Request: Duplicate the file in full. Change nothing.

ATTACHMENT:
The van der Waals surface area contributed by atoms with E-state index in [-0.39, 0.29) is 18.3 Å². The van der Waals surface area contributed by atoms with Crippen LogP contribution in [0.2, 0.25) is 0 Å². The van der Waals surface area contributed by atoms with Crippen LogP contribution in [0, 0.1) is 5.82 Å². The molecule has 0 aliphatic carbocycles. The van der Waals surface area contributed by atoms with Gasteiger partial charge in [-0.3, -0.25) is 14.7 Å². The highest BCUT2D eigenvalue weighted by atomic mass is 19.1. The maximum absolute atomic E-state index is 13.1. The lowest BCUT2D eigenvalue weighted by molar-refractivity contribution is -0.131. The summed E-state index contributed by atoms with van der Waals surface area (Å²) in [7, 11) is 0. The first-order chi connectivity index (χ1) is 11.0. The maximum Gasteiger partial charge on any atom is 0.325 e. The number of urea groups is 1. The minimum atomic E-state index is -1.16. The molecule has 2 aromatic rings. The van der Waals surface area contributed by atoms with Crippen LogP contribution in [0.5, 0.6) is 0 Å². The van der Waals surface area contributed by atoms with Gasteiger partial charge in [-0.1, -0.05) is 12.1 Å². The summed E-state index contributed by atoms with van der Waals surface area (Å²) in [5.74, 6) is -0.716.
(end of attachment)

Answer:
The van der Waals surface area contributed by atoms with E-state index in [-0.39, 0.29) is 18.3 Å². The van der Waals surface area contributed by atoms with Crippen LogP contribution in [0.2, 0.25) is 0 Å². The van der Waals surface area contributed by atoms with Crippen LogP contribution in [0, 0.1) is 5.82 Å². The molecule has 0 aliphatic carbocycles. The van der Waals surface area contributed by atoms with Gasteiger partial charge in [-0.3, -0.25) is 14.7 Å². The highest BCUT2D eigenvalue weighted by atomic mass is 19.1. The maximum absolute atomic E-state index is 13.1. The lowest BCUT2D eigenvalue weighted by molar-refractivity contribution is -0.131. The summed E-state index contributed by atoms with van der Waals surface area (Å²) in [7, 11) is 0. The first-order chi connectivity index (χ1) is 11.0. The maximum Gasteiger partial charge on any atom is 0.325 e. The number of urea groups is 1. The minimum atomic E-state index is -1.16. The molecule has 2 aromatic rings. The van der Waals surface area contributed by atoms with Crippen LogP contribution in [0.5, 0.6) is 0 Å². The van der Waals surface area contributed by atoms with Gasteiger partial charge in [-0.1, -0.05) is 12.1 Å². The summed E-state index contributed by atoms with van der Waals surface area (Å²) in [5.74, 6) is -0.716.